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Standard, formerly known as Type 2, is a rotating constructed format.[1][2] It is the most widely sanctioned constructed format at all levels of organized play.[3]

Deck-building restrictions[edit | edit source]

Standard decks must contain a minimum of sixty cards. There is no maximum deck size; however, one must be able to shuffle one's deck without assistance.

Sideboards are optional and may contain up to fifteen cards. With the exception of basic land cards, a player's combined deck and sideboard may not contain more than four copies of any individual card, counted by the card's English title equivalent.[4]

Standard-legal sets[edit | edit source]

Cards from the following sets are currently legal in Standard, with the exception of banned cards:[4]

Rotation[edit | edit source]

Once a year, with the release of the new fall set, the two oldest blocks still legal in Standard rotate out of the format. Because of this, no set is Standard-legal for more than two years. When Ixalan set releases in fall 2017, Battle for Zendikar, Oath of the Gatewatch, Shadows over Innistrad, Eldritch Moon, and Welcome Deck 2016 will rotate out of Standard.

With the introduction of Three-and-One Model, Since 2019 (or effectively in 2018), the four oldest sets in Standard will rotate out of Standard instead in each rotation. For example, fall 2019 rotation will cause Ixalan, Rivals of Ixalan, Dominaria, and Core 2019 to rotate out.

Banned list[edit | edit source]

These following cards are banned in Standard tournaments.

Previously banned cards in Standard[edit | edit source]

See also: Timeline of DCI bans and restrictions.

The following is a list of cards that have been banned at one point during their stay in the Standard environment.

Should a banned card was rotated out in standard, but reintroduced in later standard set, the ban will not carry over to that set. (The only example up to date is Darksteel Citadel, which was banned in Mirrodin Standard, but later reprinted in Magic 2015).

History[edit | edit source]

The current Standard allows all cards in the newest three to four story-based blocks (including the Welcome Deck and all exclusive cards Planeswalkers Decks/Deck Builder's Kit released in this period), save for cards on the Standard banned list. The release of first expansion of Autumn set will trigger a rotation, rotating out the oldest two blocks.[5]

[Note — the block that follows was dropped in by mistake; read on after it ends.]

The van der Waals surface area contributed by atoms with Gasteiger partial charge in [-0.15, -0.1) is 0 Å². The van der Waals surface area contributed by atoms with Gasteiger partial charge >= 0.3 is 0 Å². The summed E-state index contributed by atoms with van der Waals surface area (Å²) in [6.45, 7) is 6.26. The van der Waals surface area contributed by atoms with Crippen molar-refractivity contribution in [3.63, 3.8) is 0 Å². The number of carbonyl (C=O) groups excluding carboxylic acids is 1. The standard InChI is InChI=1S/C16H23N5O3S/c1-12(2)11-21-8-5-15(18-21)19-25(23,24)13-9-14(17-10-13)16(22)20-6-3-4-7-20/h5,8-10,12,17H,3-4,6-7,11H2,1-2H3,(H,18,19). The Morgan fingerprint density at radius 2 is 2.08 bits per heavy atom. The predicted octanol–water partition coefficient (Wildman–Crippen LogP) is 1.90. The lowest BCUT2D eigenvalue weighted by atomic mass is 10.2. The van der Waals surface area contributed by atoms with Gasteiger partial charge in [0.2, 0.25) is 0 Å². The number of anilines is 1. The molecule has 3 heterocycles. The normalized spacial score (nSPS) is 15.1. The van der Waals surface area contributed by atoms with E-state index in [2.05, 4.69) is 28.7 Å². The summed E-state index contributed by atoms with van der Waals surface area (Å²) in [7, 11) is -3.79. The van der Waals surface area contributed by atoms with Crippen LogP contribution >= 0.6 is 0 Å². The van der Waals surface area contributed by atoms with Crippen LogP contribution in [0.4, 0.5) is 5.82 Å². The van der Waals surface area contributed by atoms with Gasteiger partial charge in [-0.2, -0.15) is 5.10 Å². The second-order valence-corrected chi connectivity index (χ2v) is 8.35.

The original Standard format allowed the recent two blocks, plus the most recent core set (two core sets between the last release and and the actual rotation). After Magic Origins, core sets were discontinued and blocks only contained two sets, usually one large and one small. A Standard with three blocks and two rotations (Spring and Autumn) was adopted between 2015 and 2016 (Khans of Tarkir and Fate Reforged, Dragons of Tarkir and Magic Origins counted as separated blocks in a transitional period). In this system the number of legal sets would vary less (always five or six, compared to the current five to eight).[6]. As the system received heavy criticism among players, Spring rotation was dropped in 2017, and a three to four block Standard (two blocks will be rotated out at the same time in new rotation) would be used instead.[5]

To celebrate each rotation, the Standard Showdown was introduced.

Former popular standard decks[edit | edit source]

References[edit | edit source]

  1. Mark Rosewater. (August 6, 2012.) “Setting The Standard”, magicthegathering.com, Wizards of the Coast.
  2. Mark Rosewater. (August 5, 2013.) “Twenty Things That Were Going To Kill Magic”, magicthegathering.com, Wizards of the Coast.
  3. Reid Duke. (April 27, 2015.) “An Introduction to the Popular Constructed Formats”, magicthegathering.com, Wizards of the Coast.
  4. a b Standard Format, MTG.com
  5. a b Aaron Forsythe. (October 19, 2016.) “Revisiting Standard Rotation”, magicthegathering.com, Wizards of the Coast.
  6. Mark Rosewater. (August 25, 2014.) “Metamorphosis”, magicthegathering.com, Wizards of the Coast.

External links[edit | edit source]